Baptiste finished for Line of Duty to take its Sunday spot. ITV delved into the past with their Morse prequel Endeavour. And The Victim, a new four-part detective series starring Kelly MacDonald, will be starting next week.
This doesn’t include the flurry of true crime documentaries, serving up real life investigations. This week alone contains The Case Against Adnan Syed, The Murder of Jill Dando, and Jack the Ripper: the Case Reopened. It’s enough to give anyone crime-scene fatigue.
The Bay, ITV’s latest detective drama by the seaside, feels a little different from its overwhelming company – reaching a lighter, but no less intriguing, entertainment value. Here’s why you should be watching it.
The Bay is ITV's latest detective drama by the seaside
It's filled with engaging character conflicts
Like most whodunnits, The Bay has a strong list of well-drawn characters to suspect and/or cheer for. DS Lisa Armstrong (Moven Christie) carries the series as a Family Liaison Officer to the Meredith family, whose teenage twins have gone missing.
The twist in the tale, would you believe it, is that Lisa slept with the father Sean Meredith (Jonas Armstrong) on the night of the twins’ disappearance! This plays havoc with Sean’s aggressive attitude to… well, pretty much everything. His face looks made to scowl.
Sean (Jonas Armstrong) has a face that's made to scowl
As well as a full-time detective, Lisa is also a mother to two teenagers she barely sees. Her absence leads to all sorts of issues with the kids, who never tell their mother anything – ironic for a Family Liaison Officer.
Her son Robert (Art Parkinson) is caught up in a crooked online game compelling users to film themselves shoplifting, while her daughter Abbie (Imogen King) is suspended from school and gets involved with an older guy. All under their mother’s nose.
Abbie (Imogen King) is suspended from school and gets involved with an older guy (Adam Long)
Robert (Art Parkinson) is caught up in a crooked online game
Although the number of characters is smaller than something like Broadchurch, the connections and relationships are still intense. Yet the writer Daragh Carville can also see the funny side. In this genre, humour is sometimes knocked aside in favour of the darkness of the drama. But The Bay often revels in its funnier moments.
This can be found in Lisa’s new partner DC Ahmed ‘Med’ Kharim (Taheen Mohak), an ambitious but often useless lackey. The scenes between them offer some comic relief. Med always has the right intentions, but lacks the correct approach – much to Lisa's endless annoyance. We can only hope his and Lisa's partnership will turn into a buddy comedy by the end.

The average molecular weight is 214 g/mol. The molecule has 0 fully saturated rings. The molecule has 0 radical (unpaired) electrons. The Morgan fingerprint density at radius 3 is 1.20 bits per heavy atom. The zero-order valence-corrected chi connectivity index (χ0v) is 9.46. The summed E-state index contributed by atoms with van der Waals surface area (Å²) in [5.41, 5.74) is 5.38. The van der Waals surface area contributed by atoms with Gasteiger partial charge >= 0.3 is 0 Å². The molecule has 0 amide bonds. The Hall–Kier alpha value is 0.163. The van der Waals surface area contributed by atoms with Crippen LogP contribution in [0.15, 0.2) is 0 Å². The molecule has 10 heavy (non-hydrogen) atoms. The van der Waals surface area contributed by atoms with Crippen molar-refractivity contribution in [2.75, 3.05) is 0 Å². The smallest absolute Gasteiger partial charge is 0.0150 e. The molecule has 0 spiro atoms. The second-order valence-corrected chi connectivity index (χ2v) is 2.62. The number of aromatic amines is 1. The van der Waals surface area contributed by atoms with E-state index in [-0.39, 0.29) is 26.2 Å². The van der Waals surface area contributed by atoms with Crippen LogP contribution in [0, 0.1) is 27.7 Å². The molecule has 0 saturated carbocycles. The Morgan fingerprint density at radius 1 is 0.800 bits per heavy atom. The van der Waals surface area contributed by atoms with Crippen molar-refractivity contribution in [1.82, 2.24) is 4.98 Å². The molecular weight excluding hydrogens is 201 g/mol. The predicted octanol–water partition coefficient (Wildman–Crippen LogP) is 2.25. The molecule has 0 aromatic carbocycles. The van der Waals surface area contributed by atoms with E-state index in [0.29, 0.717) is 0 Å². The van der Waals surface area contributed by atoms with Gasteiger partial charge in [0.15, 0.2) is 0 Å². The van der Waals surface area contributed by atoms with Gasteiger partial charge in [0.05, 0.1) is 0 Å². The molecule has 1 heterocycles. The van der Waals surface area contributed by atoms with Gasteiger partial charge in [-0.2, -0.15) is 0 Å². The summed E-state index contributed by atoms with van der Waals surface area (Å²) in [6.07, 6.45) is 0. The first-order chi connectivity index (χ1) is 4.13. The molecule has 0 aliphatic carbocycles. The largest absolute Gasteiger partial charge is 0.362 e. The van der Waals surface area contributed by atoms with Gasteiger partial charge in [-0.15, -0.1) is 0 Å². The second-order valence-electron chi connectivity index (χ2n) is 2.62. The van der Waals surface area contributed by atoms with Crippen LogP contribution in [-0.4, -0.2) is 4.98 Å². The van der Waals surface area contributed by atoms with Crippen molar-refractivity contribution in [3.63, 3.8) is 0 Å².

DC Ahmed ‘Med’ Kharim (Taheen Mohak) is an ambitious but often useless lackey.
It's Visually Absorbing
Detective dramas have been stepping up on their cinematic visuals, even the bad ones. The Bay is no different, bringing a scenic and mysterious look to Morecombe Bay. When Abbie enters a building site and looks out to the view, the sea seems to disappear into the hazy distance. It’s a desolate part of the country.
And at night, the streets are splattered with pools of uncomfortable orange light – transforming its picturesque quality in the daytime.
The Bay’s imagery is always absorbing and nicely calculated, showing a kind of calmness in Morecombe Bay despite everything that’s happened.
Morecombe Bay is given a scenic and mysterious look
It’s Not Emotionally Taxing
Other missing-persons dramas like The Missing and The Cry dwell in harrowing spaces, drawing viewers closer to understanding what it’s like to lose a child. The Bay prefers the outside perspective of Lisa Armstrong, rather than the inside of the family's upset. This brings a more relaxed and much less sombre tone.
This doesn’t lessen the conflict or the enticing twists – it merely confirms it’s a show to be enjoyed without much burden. In this way, it’s more entertaining than a lot of darker detective dramas.
Between Lisa’s unhealthy desire to keep secrets and trying to uncover everybody else’s, The Bay makes for a fun and exciting series.
The Bay continues Wednesdays at 9pm on ITV
|What||Why you should be watching The Bay|